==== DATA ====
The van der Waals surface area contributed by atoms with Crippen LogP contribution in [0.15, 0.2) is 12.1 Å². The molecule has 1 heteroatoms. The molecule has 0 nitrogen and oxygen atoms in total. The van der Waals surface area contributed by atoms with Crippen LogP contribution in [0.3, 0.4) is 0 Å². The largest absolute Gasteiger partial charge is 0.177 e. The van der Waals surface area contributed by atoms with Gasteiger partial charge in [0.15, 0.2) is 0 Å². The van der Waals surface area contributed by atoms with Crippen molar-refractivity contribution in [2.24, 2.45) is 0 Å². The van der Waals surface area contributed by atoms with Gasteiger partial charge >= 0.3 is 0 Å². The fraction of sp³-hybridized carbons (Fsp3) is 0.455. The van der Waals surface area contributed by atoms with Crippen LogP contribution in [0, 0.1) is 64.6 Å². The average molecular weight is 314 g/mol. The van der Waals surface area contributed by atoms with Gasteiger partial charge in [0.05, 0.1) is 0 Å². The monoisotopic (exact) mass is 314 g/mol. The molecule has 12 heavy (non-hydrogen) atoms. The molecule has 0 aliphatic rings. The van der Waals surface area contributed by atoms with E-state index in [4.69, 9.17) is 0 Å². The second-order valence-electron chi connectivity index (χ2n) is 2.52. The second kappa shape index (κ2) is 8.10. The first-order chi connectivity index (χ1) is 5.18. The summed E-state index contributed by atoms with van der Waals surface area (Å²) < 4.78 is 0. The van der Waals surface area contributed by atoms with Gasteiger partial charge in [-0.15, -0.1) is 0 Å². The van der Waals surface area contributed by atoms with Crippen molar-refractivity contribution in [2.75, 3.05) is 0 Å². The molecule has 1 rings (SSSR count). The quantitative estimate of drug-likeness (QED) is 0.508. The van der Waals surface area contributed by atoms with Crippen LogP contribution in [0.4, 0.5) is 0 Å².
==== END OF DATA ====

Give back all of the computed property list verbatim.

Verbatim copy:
The van der Waals surface area contributed by atoms with Crippen LogP contribution in [0.15, 0.2) is 12.1 Å². The molecule has 1 heteroatoms. The molecule has 0 nitrogen and oxygen atoms in total. The van der Waals surface area contributed by atoms with Crippen LogP contribution in [0.3, 0.4) is 0 Å². The largest absolute Gasteiger partial charge is 0.177 e. The van der Waals surface area contributed by atoms with Gasteiger partial charge in [0.15, 0.2) is 0 Å². The van der Waals surface area contributed by atoms with Crippen molar-refractivity contribution in [2.24, 2.45) is 0 Å². The van der Waals surface area contributed by atoms with Gasteiger partial charge >= 0.3 is 0 Å². The fraction of sp³-hybridized carbons (Fsp3) is 0.455. The van der Waals surface area contributed by atoms with Crippen LogP contribution in [0, 0.1) is 64.6 Å². The average molecular weight is 314 g/mol. The van der Waals surface area contributed by atoms with Gasteiger partial charge in [0.05, 0.1) is 0 Å². The monoisotopic (exact) mass is 314 g/mol. The molecule has 12 heavy (non-hydrogen) atoms. The molecule has 0 aliphatic rings. The van der Waals surface area contributed by atoms with E-state index in [4.69, 9.17) is 0 Å². The second-order valence-electron chi connectivity index (χ2n) is 2.52. The second kappa shape index (κ2) is 8.10. The first-order chi connectivity index (χ1) is 5.18. The summed E-state index contributed by atoms with van der Waals surface area (Å²) < 4.78 is 0. The van der Waals surface area contributed by atoms with Gasteiger partial charge in [-0.15, -0.1) is 0 Å². The van der Waals surface area contributed by atoms with Crippen molar-refractivity contribution in [2.75, 3.05) is 0 Å². The molecule has 1 rings (SSSR count). The quantitative estimate of drug-likeness (QED) is 0.508. The van der Waals surface area contributed by atoms with Crippen LogP contribution in [0.4, 0.5) is 0 Å².